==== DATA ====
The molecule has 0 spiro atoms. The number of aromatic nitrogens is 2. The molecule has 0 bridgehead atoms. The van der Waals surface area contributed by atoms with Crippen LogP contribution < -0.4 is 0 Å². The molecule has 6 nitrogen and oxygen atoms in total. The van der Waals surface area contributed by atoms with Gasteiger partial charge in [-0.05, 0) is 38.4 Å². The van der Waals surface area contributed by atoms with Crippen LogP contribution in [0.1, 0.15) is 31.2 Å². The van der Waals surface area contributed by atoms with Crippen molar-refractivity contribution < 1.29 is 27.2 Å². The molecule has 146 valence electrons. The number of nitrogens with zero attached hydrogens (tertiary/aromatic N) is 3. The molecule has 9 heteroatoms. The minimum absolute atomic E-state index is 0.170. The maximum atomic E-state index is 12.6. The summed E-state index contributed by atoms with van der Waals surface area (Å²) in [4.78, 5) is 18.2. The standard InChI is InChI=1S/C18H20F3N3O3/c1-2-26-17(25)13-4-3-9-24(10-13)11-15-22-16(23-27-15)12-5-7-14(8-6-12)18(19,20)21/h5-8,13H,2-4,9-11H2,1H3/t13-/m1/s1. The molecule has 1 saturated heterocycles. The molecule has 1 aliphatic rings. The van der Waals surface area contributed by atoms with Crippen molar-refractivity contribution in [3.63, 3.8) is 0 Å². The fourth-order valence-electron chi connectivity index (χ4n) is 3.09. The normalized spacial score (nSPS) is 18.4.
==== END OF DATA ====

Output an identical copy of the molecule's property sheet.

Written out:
The molecule has 0 spiro atoms. The number of aromatic nitrogens is 2. The molecule has 0 bridgehead atoms. The van der Waals surface area contributed by atoms with Crippen LogP contribution < -0.4 is 0 Å². The molecule has 6 nitrogen and oxygen atoms in total. The van der Waals surface area contributed by atoms with Gasteiger partial charge in [-0.05, 0) is 38.4 Å². The van der Waals surface area contributed by atoms with Crippen LogP contribution in [0.1, 0.15) is 31.2 Å². The van der Waals surface area contributed by atoms with Crippen molar-refractivity contribution < 1.29 is 27.2 Å². The molecule has 146 valence electrons. The number of nitrogens with zero attached hydrogens (tertiary/aromatic N) is 3. The molecule has 9 heteroatoms. The minimum absolute atomic E-state index is 0.170. The maximum atomic E-state index is 12.6. The summed E-state index contributed by atoms with van der Waals surface area (Å²) in [4.78, 5) is 18.2. The standard InChI is InChI=1S/C18H20F3N3O3/c1-2-26-17(25)13-4-3-9-24(10-13)11-15-22-16(23-27-15)12-5-7-14(8-6-12)18(19,20)21/h5-8,13H,2-4,9-11H2,1H3/t13-/m1/s1. The molecule has 1 saturated heterocycles. The molecule has 1 aliphatic rings. The van der Waals surface area contributed by atoms with Crippen molar-refractivity contribution in [3.63, 3.8) is 0 Å². The fourth-order valence-electron chi connectivity index (χ4n) is 3.09. The normalized spacial score (nSPS) is 18.4.